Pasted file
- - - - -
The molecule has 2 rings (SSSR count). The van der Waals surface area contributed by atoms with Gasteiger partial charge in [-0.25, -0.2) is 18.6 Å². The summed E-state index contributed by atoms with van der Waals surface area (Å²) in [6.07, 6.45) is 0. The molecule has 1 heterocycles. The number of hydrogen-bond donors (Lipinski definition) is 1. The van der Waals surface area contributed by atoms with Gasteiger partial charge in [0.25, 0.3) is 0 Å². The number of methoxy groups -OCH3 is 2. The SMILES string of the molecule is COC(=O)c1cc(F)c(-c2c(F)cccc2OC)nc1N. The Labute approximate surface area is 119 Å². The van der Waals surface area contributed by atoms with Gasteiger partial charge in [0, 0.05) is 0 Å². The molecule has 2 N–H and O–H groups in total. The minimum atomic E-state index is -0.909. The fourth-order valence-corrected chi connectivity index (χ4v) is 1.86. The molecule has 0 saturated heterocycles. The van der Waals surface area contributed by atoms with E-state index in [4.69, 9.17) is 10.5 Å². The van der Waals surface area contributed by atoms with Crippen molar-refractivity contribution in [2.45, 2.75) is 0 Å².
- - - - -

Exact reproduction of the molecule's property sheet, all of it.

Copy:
The molecule has 2 rings (SSSR count). The van der Waals surface area contributed by atoms with Gasteiger partial charge in [-0.25, -0.2) is 18.6 Å². The summed E-state index contributed by atoms with van der Waals surface area (Å²) in [6.07, 6.45) is 0. The molecule has 1 heterocycles. The number of hydrogen-bond donors (Lipinski definition) is 1. The van der Waals surface area contributed by atoms with Gasteiger partial charge in [0.25, 0.3) is 0 Å². The number of methoxy groups -OCH3 is 2. The SMILES string of the molecule is COC(=O)c1cc(F)c(-c2c(F)cccc2OC)nc1N. The Labute approximate surface area is 119 Å². The van der Waals surface area contributed by atoms with Gasteiger partial charge in [0, 0.05) is 0 Å². The molecule has 2 N–H and O–H groups in total. The minimum atomic E-state index is -0.909. The fourth-order valence-corrected chi connectivity index (χ4v) is 1.86. The molecule has 0 saturated heterocycles. The van der Waals surface area contributed by atoms with E-state index in [4.69, 9.17) is 10.5 Å². The van der Waals surface area contributed by atoms with Crippen molar-refractivity contribution in [2.45, 2.75) is 0 Å².